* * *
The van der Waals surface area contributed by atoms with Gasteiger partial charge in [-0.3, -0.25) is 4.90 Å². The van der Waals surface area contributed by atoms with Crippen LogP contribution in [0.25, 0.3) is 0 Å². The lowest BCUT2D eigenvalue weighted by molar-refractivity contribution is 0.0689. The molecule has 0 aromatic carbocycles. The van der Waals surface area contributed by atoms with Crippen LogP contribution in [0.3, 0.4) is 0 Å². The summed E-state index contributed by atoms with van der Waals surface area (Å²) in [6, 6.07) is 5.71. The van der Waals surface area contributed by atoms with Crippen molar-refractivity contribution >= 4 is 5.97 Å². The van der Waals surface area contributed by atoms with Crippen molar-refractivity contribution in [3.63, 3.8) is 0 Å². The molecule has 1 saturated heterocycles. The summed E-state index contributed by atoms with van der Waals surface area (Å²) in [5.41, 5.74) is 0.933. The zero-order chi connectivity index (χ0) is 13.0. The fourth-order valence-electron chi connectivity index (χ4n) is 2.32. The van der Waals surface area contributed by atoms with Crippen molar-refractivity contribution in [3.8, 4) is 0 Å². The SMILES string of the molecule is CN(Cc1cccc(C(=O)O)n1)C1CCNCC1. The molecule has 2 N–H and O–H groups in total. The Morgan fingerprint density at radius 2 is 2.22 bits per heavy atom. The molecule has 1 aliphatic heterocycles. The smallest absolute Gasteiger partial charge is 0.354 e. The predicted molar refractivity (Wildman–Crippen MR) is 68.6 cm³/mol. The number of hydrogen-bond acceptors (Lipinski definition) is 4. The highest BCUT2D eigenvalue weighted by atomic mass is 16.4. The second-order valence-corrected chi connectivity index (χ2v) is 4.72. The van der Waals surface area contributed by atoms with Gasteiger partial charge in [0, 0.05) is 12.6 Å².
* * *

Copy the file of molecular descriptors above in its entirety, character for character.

The van der Waals surface area contributed by atoms with Gasteiger partial charge in [-0.3, -0.25) is 4.90 Å². The van der Waals surface area contributed by atoms with Crippen LogP contribution in [0.25, 0.3) is 0 Å². The lowest BCUT2D eigenvalue weighted by molar-refractivity contribution is 0.0689. The molecule has 0 aromatic carbocycles. The van der Waals surface area contributed by atoms with Crippen LogP contribution in [0.3, 0.4) is 0 Å². The summed E-state index contributed by atoms with van der Waals surface area (Å²) in [6, 6.07) is 5.71. The van der Waals surface area contributed by atoms with Crippen molar-refractivity contribution >= 4 is 5.97 Å². The van der Waals surface area contributed by atoms with Crippen molar-refractivity contribution in [3.63, 3.8) is 0 Å². The molecule has 1 saturated heterocycles. The summed E-state index contributed by atoms with van der Waals surface area (Å²) in [5.41, 5.74) is 0.933. The zero-order chi connectivity index (χ0) is 13.0. The fourth-order valence-electron chi connectivity index (χ4n) is 2.32. The van der Waals surface area contributed by atoms with Crippen molar-refractivity contribution in [3.8, 4) is 0 Å². The SMILES string of the molecule is CN(Cc1cccc(C(=O)O)n1)C1CCNCC1. The molecule has 2 N–H and O–H groups in total. The Morgan fingerprint density at radius 2 is 2.22 bits per heavy atom. The molecule has 1 aliphatic heterocycles. The smallest absolute Gasteiger partial charge is 0.354 e. The predicted molar refractivity (Wildman–Crippen MR) is 68.6 cm³/mol. The number of hydrogen-bond acceptors (Lipinski definition) is 4. The highest BCUT2D eigenvalue weighted by atomic mass is 16.4. The second-order valence-corrected chi connectivity index (χ2v) is 4.72. The van der Waals surface area contributed by atoms with Gasteiger partial charge in [0, 0.05) is 12.6 Å².